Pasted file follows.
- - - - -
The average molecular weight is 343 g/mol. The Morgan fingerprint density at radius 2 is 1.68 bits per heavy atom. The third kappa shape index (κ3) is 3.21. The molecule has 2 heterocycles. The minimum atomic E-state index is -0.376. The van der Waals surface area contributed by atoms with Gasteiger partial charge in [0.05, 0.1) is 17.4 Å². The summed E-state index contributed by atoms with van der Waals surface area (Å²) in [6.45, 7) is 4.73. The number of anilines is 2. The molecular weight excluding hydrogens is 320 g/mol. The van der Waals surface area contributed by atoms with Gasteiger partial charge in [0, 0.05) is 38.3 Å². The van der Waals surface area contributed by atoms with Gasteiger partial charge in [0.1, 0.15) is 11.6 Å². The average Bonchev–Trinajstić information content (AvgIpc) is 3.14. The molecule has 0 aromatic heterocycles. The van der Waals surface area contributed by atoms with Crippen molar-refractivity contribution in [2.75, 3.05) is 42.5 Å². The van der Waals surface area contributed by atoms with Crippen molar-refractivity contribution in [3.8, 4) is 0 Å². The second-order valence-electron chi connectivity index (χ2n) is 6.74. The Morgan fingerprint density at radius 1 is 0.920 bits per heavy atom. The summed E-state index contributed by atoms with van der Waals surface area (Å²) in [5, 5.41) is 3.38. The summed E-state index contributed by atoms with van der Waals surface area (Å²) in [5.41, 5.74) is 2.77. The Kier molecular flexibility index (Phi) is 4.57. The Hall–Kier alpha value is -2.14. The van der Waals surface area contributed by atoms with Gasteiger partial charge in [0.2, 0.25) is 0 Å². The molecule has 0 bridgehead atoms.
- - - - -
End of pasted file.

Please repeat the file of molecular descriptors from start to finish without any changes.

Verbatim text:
The average molecular weight is 343 g/mol. The Morgan fingerprint density at radius 2 is 1.68 bits per heavy atom. The third kappa shape index (κ3) is 3.21. The molecule has 2 heterocycles. The minimum atomic E-state index is -0.376. The van der Waals surface area contributed by atoms with Gasteiger partial charge in [0.05, 0.1) is 17.4 Å². The summed E-state index contributed by atoms with van der Waals surface area (Å²) in [6.45, 7) is 4.73. The number of anilines is 2. The molecular weight excluding hydrogens is 320 g/mol. The van der Waals surface area contributed by atoms with Gasteiger partial charge in [0, 0.05) is 38.3 Å². The van der Waals surface area contributed by atoms with Gasteiger partial charge in [0.1, 0.15) is 11.6 Å². The average Bonchev–Trinajstić information content (AvgIpc) is 3.14. The molecule has 0 aromatic heterocycles. The van der Waals surface area contributed by atoms with Crippen molar-refractivity contribution in [2.75, 3.05) is 42.5 Å². The van der Waals surface area contributed by atoms with Crippen molar-refractivity contribution in [3.8, 4) is 0 Å². The second-order valence-electron chi connectivity index (χ2n) is 6.74. The Morgan fingerprint density at radius 1 is 0.920 bits per heavy atom. The summed E-state index contributed by atoms with van der Waals surface area (Å²) in [5, 5.41) is 3.38. The summed E-state index contributed by atoms with van der Waals surface area (Å²) in [5.41, 5.74) is 2.77. The Kier molecular flexibility index (Phi) is 4.57. The Hall–Kier alpha value is -2.14. The van der Waals surface area contributed by atoms with Gasteiger partial charge in [0.2, 0.25) is 0 Å². The molecule has 0 bridgehead atoms.